Currently Being ModeratedNov 18, 2012 10:20 PM (in response to antoine44)
To add up some info on this :
We have some network drives (SMB) that are used to share data. To access those, computer needs to be authenticated against the AD.
With a local session on a mac (which is not an AD account then), the drive will ask an AD account to be mounted.
With an AD account on a mac, no problem to mount the drive, no need to enter credentials (no need to re-enter AD credentials).
For me, the proxy should be working in the same way.
Im pretty new to all of this, so I don't understand where is the misconfiguration.
Currently Being ModeratedNov 19, 2012 1:53 AM (in response to antoine44)
Another point of test is the auto-authentication with Sharepoint internal websites.
On windows, launching the sharepoint in Internet Explorer, will display the page, already logged with the AD account.
On mac, the browser will ask for authentication to give access. It won't be automatic.
Currently Being ModeratedNov 19, 2012 6:57 AM (in response to antoine44)
You can manually enter and store login details for a web-proxy server in System Preferences -> Network -> Ethernet -> Advanced -> Proxies
and use the Web Proxy option and enable the option to enter login details. Once you have done this you will not have to re-enter them each time you boot your Mac.
Currently Being ModeratedNov 19, 2012 5:52 PM (in response to John Lockwood)
Yes but as I said, I would like to avoid this, because user's password need to be changed every 60 days (Active Directory will force user to change his password every 60 days).
So if an old password is stored and then used by the mac to reach internet (some applications like widgets and notifications center try automatically to reach internet at boot), the proxy will use this old password to check identity and multiple use of old password LOCK account in the AD.
I woud like the mac to use automatically the account (AD login/password) used to open the session for the proxy and all other services that need AD authen (like sharepoints, smb...). Like a windows would do.
Currently Being ModeratedNov 20, 2012 3:07 AM (in response to antoine44)
You will need to change your group policy for the users in AD to lock the accounts after x amount of tries. We have this set to 5 attempts.
The mac will attempt to log in with the incorrect details and as it will not connect (if the password has expired) it will prompt you to enter a password. This is when you enter the new password that was created when you logged in (AD will prompt for new password at logon when the password has expired). If you enter the new password and select the remember button the keychain entry will be changed to the new password and you should be good to go.
Currently Being ModeratedNov 20, 2012 5:51 PM (in response to Ben Bissett)
This is one good solution.
However need to check out with security if they agree with this. Also I think that 5 times may be not enought.
So from what you say, there is no mean to do like windows ? (automatic auth)
Currently Being ModeratedNov 21, 2012 1:10 AM (in response to antoine44)
5 times should be more than enough. You will find that the account will only be locked if the user is unaware of the process and continually tries different passwords.
The proxy settings can be set through group policy but you are looking at two things, first is the proxy settings, this will include the ip address of the proxy and the port number and what services are to use the proxy, second is the authentication. You will notice, even on a PC running windows that when the user is forced to change their password they will still be required to enter the new password when connecting to the internet and, if you are also running an exchange server on the domain, email. It's the same for the macs.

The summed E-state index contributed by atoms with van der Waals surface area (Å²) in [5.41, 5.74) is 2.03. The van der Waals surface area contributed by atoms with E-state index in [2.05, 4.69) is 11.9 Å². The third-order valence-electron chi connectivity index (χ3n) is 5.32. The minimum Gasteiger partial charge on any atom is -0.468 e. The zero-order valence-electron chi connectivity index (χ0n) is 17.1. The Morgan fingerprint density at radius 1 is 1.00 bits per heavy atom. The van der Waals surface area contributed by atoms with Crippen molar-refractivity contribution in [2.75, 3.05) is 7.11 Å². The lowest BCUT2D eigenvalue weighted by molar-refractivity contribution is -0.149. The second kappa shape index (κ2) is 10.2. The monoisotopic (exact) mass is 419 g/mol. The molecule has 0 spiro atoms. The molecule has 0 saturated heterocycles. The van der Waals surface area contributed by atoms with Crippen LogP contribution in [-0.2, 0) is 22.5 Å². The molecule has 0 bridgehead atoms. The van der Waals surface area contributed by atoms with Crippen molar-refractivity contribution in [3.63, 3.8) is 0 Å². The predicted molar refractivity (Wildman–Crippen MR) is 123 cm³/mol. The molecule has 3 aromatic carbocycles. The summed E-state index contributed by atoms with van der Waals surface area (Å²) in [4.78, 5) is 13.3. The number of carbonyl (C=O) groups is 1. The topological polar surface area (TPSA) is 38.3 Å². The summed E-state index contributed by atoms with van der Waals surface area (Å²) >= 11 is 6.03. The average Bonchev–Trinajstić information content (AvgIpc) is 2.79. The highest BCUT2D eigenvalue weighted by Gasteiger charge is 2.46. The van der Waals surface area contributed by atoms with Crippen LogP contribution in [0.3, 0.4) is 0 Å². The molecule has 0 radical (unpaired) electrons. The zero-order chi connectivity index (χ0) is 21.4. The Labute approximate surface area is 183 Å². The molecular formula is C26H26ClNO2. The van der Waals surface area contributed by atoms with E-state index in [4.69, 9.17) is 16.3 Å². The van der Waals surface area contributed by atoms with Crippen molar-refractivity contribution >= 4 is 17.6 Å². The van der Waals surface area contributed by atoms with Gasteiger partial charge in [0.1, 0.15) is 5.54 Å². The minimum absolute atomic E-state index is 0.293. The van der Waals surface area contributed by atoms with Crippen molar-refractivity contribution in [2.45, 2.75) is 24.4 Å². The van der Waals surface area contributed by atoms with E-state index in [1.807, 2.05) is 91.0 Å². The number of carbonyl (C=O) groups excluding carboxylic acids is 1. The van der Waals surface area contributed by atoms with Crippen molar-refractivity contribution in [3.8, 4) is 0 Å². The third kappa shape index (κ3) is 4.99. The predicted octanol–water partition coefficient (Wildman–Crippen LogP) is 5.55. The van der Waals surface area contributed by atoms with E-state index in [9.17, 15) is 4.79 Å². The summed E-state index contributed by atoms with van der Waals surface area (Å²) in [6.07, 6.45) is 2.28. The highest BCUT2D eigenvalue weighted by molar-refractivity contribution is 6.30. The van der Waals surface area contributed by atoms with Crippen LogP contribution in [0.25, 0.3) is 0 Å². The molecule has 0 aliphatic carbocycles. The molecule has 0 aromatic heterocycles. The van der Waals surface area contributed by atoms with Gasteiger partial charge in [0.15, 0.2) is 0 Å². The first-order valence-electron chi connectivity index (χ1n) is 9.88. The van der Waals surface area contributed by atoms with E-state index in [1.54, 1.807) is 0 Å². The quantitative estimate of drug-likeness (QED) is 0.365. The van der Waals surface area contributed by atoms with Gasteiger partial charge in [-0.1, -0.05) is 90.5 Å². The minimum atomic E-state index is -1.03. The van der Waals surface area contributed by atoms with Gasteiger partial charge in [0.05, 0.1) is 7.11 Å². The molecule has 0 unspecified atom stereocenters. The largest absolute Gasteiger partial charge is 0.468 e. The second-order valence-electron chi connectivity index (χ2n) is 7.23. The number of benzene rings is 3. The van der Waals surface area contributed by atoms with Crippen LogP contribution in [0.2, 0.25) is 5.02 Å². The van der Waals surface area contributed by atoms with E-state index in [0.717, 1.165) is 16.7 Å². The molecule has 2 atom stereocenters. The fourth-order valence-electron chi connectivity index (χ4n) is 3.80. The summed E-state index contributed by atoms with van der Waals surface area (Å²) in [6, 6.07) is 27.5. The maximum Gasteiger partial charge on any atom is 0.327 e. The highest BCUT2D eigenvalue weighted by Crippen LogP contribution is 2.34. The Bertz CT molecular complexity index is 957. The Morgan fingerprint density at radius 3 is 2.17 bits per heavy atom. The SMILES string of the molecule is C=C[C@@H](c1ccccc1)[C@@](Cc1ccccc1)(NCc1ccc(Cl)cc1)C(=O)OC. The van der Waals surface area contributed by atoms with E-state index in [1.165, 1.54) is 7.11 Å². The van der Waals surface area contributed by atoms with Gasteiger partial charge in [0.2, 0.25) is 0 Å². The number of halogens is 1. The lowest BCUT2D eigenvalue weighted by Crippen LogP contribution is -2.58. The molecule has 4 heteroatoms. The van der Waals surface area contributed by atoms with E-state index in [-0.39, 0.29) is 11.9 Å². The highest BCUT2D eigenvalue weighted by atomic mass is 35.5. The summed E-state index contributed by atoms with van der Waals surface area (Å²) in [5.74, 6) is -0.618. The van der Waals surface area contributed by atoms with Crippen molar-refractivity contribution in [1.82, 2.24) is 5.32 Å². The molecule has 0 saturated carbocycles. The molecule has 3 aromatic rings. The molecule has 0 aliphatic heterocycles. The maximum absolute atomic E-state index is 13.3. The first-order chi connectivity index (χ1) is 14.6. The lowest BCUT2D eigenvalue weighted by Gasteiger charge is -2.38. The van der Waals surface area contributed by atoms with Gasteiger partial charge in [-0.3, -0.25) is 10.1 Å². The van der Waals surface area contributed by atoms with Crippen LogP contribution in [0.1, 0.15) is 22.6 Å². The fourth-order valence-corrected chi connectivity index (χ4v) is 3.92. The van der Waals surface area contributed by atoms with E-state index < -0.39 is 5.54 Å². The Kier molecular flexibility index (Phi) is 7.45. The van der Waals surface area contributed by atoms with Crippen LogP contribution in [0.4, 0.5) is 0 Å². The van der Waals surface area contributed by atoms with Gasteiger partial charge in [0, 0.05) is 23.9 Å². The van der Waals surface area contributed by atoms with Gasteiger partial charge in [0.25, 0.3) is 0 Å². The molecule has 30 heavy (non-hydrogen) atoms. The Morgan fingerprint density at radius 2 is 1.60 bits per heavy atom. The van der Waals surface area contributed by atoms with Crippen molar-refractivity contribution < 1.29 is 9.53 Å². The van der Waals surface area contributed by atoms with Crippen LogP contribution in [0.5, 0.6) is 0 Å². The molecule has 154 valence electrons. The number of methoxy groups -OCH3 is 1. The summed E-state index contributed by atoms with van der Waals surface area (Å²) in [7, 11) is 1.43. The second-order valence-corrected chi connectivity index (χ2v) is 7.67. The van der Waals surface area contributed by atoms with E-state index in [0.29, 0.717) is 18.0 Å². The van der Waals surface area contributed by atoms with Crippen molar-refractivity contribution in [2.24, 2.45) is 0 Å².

You will find that there are some applications that are not SSO and do not get their authentication from a Kerberos ticket , Dropbox for one can and does lock out accounts. Firefox has it's own proxy settings although it can be set to obtain the system settings. The best I have come up with is to make a list of those applications that perform in this way and get the user to change the password when it expires.
Currently Being ModeratedNov 21, 2012 2:17 AM (in response to Ben Bissett)
The proxy settings are handled with a .pac file. So no problem on this side, only authentication.
For our windows computer, authentication is automatic, even when changind the password after its expiration, no need to enter the password for proxy.
I found out that we are not using Kerberos with AD. Is it related to the fact that I cannot authenticate automatically on a number of services (like the proxy) ?
Currently Being ModeratedNov 21, 2012 2:26 AM (in response to antoine44)
"For our windows computer, authentication is automatic, even when changind the password after its expiration, no need to enter the password for proxy."
From a security point of view I wouldn't recommend not having to enter the password for proxy, as (providing the pc wasn't locked) any user would be able to use the pc and gain inernet access without the need to authenticate making it very difficult to identify a user if any issues should arise.
AD needs kerberos to pass the TGT to the mac which in turn will generate the SGT.
As far as I know Kerberos is permanently running in AD.
Currently Being ModeratedNov 21, 2012 2:28 AM (in response to Ben Bissett)
"I found out that we are not using Kerberos with AD. Is it related to the fact that I cannot authenticate automatically on a number of services (like the proxy) ?"
Yes, there would not be any SGT for the services.
Currently Being ModeratedJul 2, 2013 8:28 AM (in response to antoine44)
Have you found a permanent solution to this issue?
Currently Being ModeratedJul 2, 2013 6:54 PM (in response to mazza2590)
but stil didnt try with Kerberos (waiting for AD update)